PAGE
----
Simon Richardson’s Gravel Bike – Trek Crockett With SRAM 1X

Simon Richardson’s Gravel Bike – Trek Crockett With SRAM 1X

– Global Mountain Bike Network presenter Neil Donoghue and I have just raced the Dolomiti Superbike
mountain bike marathon. (invigorating music) It was brilliant. Really tough, but cracking good fun. However, despite it being a mountain bike marathon, someone thought that with
me being a GCN presenter, I shouldn’t ride a mountain bike, and instead, I should ride this, which is my cyclocross-come-gravel bike. Now, you can find out
exactly how we got on, and, in fact, whether I
managed to salvage any honour at all for GCN, by
checking out the full video over on GMBN. But I thought,
that given how hot a topic gravel bikes are right
now, in our little world, That you might wanna know a
little bit more about my bike, complete with a thick layer
of dolomite dust on it, the components that I’ve chosen, and how it’s all fared. Okay, so the frame is a
Trek aluminium Crockett, and it’s got a full carbon fork on there. Very much a cyclocross bike. However, given how versatile cross bikes are, Trek have made just a couple of tweaks to take this well beyond the confines of just a cyclocross course. So the clearance is boosted
for tyres up to 40mm wide, and then, the other really neat feature is over on the dropouts over there. So, they’re adjustable,
which means that you could, if you wish, run it as a single-speed. But then, it also means that you can tweak the geometry of the bike,
so you can turn it from a really agile machine to
something a lot more laid-back, relaxed and a true gravel-grinder. The main question for me,
though, was the gearing. So, the Dolomiti Superbike has
3300 metres of climbing in it over the course of 113km. And
you might get the impression, given our location, which is actually the top of the final climb,
that it probably wasn’t easy. So, I went for a SRAM Force 1 bike, which as you can see, has just a single chain ring up front. I
went for a 38-tooth option. And that’s paired with this
10-42 cassette out the back, which is, frankly, a bit of a monster. But, 38-42 gives me a
really, really easy low gear. And I could actually,
comfortably turn the pedals right down to 6km per hour,
without feeling the temptation to get off and walk. At least everyone around me’s walking. All right, okay, so I did
walk for one little bit, but so were all the
mountain bikers around me, so I didn’t feel too bad. At the other end of the spectrum, then, We’ve got that tiny
little 10 tooth sprocket, which is actually so small, it won’t fit on a normal cassette body. You need SRAM’s special
XD driver for that. And a 38-10 works out roughly
as equivalent to 50-13. And so, you can comfortably
turn the pedals again at about 50km per hour this time. And admittedly, with a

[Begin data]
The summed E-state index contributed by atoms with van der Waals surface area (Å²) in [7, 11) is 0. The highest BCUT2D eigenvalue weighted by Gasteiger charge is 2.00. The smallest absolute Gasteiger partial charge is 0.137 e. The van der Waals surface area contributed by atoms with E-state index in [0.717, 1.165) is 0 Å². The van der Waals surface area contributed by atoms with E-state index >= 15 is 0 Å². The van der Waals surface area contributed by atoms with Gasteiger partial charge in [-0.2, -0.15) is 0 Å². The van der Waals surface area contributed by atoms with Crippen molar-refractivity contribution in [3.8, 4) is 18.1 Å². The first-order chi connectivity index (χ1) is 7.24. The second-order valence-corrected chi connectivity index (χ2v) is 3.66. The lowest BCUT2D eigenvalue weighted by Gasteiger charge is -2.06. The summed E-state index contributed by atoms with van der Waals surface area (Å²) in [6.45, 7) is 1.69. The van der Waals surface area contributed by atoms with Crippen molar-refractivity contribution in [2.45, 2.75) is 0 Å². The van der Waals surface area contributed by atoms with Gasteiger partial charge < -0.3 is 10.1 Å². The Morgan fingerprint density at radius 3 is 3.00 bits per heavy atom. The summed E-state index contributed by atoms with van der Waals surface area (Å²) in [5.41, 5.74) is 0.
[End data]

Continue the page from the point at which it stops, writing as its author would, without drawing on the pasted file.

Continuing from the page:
large cassette like that, you do have slightly bigger
jumps between the gears, but when you’re riding off-road, and you are going that bit slower, you don’t actually notice it. And then when you are on the road, and you’re further down on the cassette, the jumps between the
cogs are that bit smaller. And I must say, that when I
was building this bike up, I didn’t think I would need
a 42 tooth cassette on there. I put it on there for emergencies, but actually, on the brutal middle climb, I was in an emergency
state for quite some time, and actually, I did use
that sprocket a lot. Now, if you’re not familiar
with SRAM’s 1x technology, then I’d probably better
explain how it works. ‘Cause if you were to just
remove your front derailleur and a chainring, then
your chain would fall off about every 30 seconds. And I know that first-hand
because I did it. Back in 1998. So, what SRAM did,
firstly on mountain bikes, before they migrated
their technology across to drop bar bikes, is to
launch a two-pronged attack. So, firstly, the rear derailleur has what’s called a clutch in it. And effectively, that just
holds your chain extra-tight, to stop it bouncing off.
But it is much, much tighter because actually, as a
brilliant side-benefit, you don’t get any chain slap anymore, so you have a completely silent bike. Then secondly, the chainring
is also really quite different. So it’s called a Narrow-Wide
Chainring, and that’s because the teeth alternate between
being a narrow profile and a wide profile to
fit much more tightly with the correspondingly
narrow, and then wide, links on your chain. It
is, I think you’ll agree, a pleasingly simple system,
and it looks super clean, particularly when you get
rid of your front derailleur, your chainring and all
the associated clutter that goes with it, like chain catcher, and also front derailleur mount. Naturally, I’ve gone with disc brakes. They are a complete no-brainer